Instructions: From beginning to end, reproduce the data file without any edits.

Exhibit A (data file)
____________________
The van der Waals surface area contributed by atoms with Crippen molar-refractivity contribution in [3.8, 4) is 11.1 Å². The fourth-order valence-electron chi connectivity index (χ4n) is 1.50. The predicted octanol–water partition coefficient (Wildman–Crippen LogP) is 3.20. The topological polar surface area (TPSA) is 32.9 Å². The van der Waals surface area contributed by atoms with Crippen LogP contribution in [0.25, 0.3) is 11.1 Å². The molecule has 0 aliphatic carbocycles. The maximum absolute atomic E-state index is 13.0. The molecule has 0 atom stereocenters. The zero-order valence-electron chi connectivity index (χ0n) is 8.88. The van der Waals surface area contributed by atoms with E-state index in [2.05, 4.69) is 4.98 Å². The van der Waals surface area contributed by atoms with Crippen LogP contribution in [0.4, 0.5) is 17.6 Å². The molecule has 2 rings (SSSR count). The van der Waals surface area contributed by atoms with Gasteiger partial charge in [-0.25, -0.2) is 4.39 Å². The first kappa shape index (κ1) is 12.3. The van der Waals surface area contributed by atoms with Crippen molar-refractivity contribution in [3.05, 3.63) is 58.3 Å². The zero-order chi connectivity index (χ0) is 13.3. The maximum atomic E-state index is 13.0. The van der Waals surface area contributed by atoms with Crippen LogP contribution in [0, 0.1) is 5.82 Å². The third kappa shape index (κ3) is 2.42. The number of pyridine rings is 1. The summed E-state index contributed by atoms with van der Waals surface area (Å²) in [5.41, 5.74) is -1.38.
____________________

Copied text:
The van der Waals surface area contributed by atoms with Crippen molar-refractivity contribution in [3.8, 4) is 11.1 Å². The fourth-order valence-electron chi connectivity index (χ4n) is 1.50. The predicted octanol–water partition coefficient (Wildman–Crippen LogP) is 3.20. The topological polar surface area (TPSA) is 32.9 Å². The van der Waals surface area contributed by atoms with Crippen LogP contribution in [0.25, 0.3) is 11.1 Å². The molecule has 0 aliphatic carbocycles. The maximum absolute atomic E-state index is 13.0. The molecule has 0 atom stereocenters. The zero-order valence-electron chi connectivity index (χ0n) is 8.88. The van der Waals surface area contributed by atoms with E-state index in [2.05, 4.69) is 4.98 Å². The van der Waals surface area contributed by atoms with Crippen LogP contribution in [0.4, 0.5) is 17.6 Å². The molecule has 2 rings (SSSR count). The van der Waals surface area contributed by atoms with Gasteiger partial charge in [-0.25, -0.2) is 4.39 Å². The first kappa shape index (κ1) is 12.3. The van der Waals surface area contributed by atoms with Crippen molar-refractivity contribution in [3.05, 3.63) is 58.3 Å². The zero-order chi connectivity index (χ0) is 13.3. The maximum atomic E-state index is 13.0. The van der Waals surface area contributed by atoms with Crippen LogP contribution in [0, 0.1) is 5.82 Å². The third kappa shape index (κ3) is 2.42. The number of pyridine rings is 1. The summed E-state index contributed by atoms with van der Waals surface area (Å²) in [5.41, 5.74) is -1.38.